14 1292 QUARTERLY JOURNAL OF ECONOMICS updated four times in the ensuing 60 years [1949, 1965, 1977, and 1991], its structure was little altered. Based upon rst-hand observations of workplaces, Department of Labor examiners using guidelines supplied by the Handbook for Analyzing Jobs [U. S. Department of Labor 1972] evaluate more than 12,000 highly detailed occupations along 44 objective and subjective dimensions, including training times, physical demands and required worker aptitudes, temperaments, and interests. 11 Our DOT data are based on an aggregation of these detailed occupations into three-digit Census Occupation Codes (COC), of which there are approximately 450. We append DOT occupation characteristics to the Census Integrated Public Micro Samples [IPUMS, Ruggles and Sobeck 1997] one percent extracts for 1960, 1970, 1980, and 1990, and to CPS Merged Outgoing Rotation Group (MORG) les for 1980, 1990, and We use all observations for noninstitutionalized, employed workers, ages 18 to 64. For the industry analysis, these individual worker observations are aggregated to the level of 140 consistent Census industries spanning all sectors of the economy in each year of the sample. All analyses are performed using full-time equivalent hours (FTEs) of labor supply as weights. The latter is the product of the individual Census or CPS sampling weight, times hours of work in the sample reference week and, for Census samples, weeks of work in the previous year. We exploit two sources of variation for measuring changing job task requirements. The rst consists of changes over time in the occupational distribution of employment, holding constant task content within occupations at the DOT 1977 level. We refer to cross-occupation employment changes as extensive margin shifts, which we can measure consistently over the period 1960 to This variation does not, however, account for changes in task content within occupations [Levy and Murnane 1996], which we label the intensive margin. To measure intensive margin shifts, we analyze changes in task content measures within occupations over the period 1977 to 1991, using occupations matched between the Fourth Edition and Revised Fourth Edition of the DOT. Although the DOT contains the best time-series on job task 11. The Department of Labor s recent successor to the DOT, O*NET, provides potentially more up-to-date information but is not suitable for time-series analysis.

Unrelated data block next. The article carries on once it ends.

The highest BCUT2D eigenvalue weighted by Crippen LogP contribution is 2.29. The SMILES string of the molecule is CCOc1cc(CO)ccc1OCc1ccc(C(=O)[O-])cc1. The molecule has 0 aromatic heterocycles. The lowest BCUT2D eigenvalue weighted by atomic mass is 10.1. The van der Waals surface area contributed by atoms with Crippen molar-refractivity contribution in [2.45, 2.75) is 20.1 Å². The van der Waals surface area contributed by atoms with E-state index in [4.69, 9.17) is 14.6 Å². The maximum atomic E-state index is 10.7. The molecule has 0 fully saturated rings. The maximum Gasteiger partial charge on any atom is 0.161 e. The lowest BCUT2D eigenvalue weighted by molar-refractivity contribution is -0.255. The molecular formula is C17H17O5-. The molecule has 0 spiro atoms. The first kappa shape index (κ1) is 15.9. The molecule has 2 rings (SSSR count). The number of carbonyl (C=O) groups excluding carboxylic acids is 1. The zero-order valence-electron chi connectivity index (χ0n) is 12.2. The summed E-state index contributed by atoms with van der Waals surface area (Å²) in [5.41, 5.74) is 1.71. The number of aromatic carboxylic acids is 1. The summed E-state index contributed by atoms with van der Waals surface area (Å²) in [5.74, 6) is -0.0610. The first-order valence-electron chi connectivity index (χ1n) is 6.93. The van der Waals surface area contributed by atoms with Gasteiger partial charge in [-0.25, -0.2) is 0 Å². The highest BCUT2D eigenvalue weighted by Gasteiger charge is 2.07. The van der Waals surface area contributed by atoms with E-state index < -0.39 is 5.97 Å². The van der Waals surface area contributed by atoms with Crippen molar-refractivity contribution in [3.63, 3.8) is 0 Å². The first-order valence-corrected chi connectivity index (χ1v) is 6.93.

22 1300 QUARTERLY JOURNAL OF ECONOMICS FIGURE II Smoothed Differences between the Density of Nonroutine Task Input in 1960 and Subsequent Years Figure II is constructed using Dictionary of Occupational Titles (DOT) task measures by gender and occupation paired to employment data from 1960, 1980, and 1998 Census and Current Population Survey samples. Plots depict the change in the share of employment between 1960 and the indicated year at each 1960 percentile of task input. All series use DOT 1977 data paired to employment data for the indicated year except for series marked 1991 task measures, which use task data from 1991 DOT. See Table I and Appendix 1 for de nitions and examples of task variables.

23 SKILL CONTENT OF TECHNICAL CHANGE 1301 Both the nonroutine analytic and nonroutine interactive task measures show strong within-industry growth in each decade following the 1960s. Moreover, the rate of within-industry growth of each input increases in each subsequent decade. Although, as noted above, nonroutine analytic input also increased during the 1960s, Table II shows that this was primarily a cross-industry